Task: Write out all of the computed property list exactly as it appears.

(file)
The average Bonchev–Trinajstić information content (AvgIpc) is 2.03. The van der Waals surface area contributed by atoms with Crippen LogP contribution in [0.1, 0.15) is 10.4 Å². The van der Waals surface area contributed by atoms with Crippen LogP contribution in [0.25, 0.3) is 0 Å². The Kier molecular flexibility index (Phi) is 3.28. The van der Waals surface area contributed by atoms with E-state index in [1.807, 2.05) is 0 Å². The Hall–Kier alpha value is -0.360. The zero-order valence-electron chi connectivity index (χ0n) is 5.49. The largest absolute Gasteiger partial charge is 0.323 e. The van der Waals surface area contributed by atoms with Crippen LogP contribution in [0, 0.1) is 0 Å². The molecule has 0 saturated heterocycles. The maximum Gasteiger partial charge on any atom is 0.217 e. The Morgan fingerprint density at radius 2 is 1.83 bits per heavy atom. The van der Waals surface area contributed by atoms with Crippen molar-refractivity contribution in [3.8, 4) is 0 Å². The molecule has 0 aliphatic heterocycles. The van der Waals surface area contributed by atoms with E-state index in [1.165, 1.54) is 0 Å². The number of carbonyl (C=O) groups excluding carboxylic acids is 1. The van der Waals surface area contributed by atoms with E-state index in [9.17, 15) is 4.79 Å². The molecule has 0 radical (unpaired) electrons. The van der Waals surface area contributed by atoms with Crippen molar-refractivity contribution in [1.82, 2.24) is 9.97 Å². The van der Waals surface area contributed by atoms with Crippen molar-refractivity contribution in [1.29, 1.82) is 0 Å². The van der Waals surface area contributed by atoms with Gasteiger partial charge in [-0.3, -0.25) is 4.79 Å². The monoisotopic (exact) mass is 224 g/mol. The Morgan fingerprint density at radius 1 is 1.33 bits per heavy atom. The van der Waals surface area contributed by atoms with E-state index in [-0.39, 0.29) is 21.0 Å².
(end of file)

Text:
The average Bonchev–Trinajstić information content (AvgIpc) is 2.03. The van der Waals surface area contributed by atoms with Crippen LogP contribution in [0.1, 0.15) is 10.4 Å². The van der Waals surface area contributed by atoms with Crippen LogP contribution in [0.25, 0.3) is 0 Å². The Kier molecular flexibility index (Phi) is 3.28. The van der Waals surface area contributed by atoms with E-state index in [1.807, 2.05) is 0 Å². The Hall–Kier alpha value is -0.360. The zero-order valence-electron chi connectivity index (χ0n) is 5.49. The largest absolute Gasteiger partial charge is 0.323 e. The van der Waals surface area contributed by atoms with Crippen LogP contribution in [0, 0.1) is 0 Å². The molecule has 0 saturated heterocycles. The maximum Gasteiger partial charge on any atom is 0.217 e. The Morgan fingerprint density at radius 2 is 1.83 bits per heavy atom. The van der Waals surface area contributed by atoms with Crippen molar-refractivity contribution in [3.8, 4) is 0 Å². The molecule has 0 aliphatic heterocycles. The van der Waals surface area contributed by atoms with E-state index in [1.165, 1.54) is 0 Å². The number of carbonyl (C=O) groups excluding carboxylic acids is 1. The van der Waals surface area contributed by atoms with E-state index in [9.17, 15) is 4.79 Å². The molecule has 0 radical (unpaired) electrons. The van der Waals surface area contributed by atoms with Crippen molar-refractivity contribution in [1.82, 2.24) is 9.97 Å². The van der Waals surface area contributed by atoms with Crippen molar-refractivity contribution in [1.29, 1.82) is 0 Å². The van der Waals surface area contributed by atoms with Gasteiger partial charge in [-0.3, -0.25) is 4.79 Å². The monoisotopic (exact) mass is 224 g/mol. The Morgan fingerprint density at radius 1 is 1.33 bits per heavy atom. The van der Waals surface area contributed by atoms with E-state index in [-0.39, 0.29) is 21.0 Å².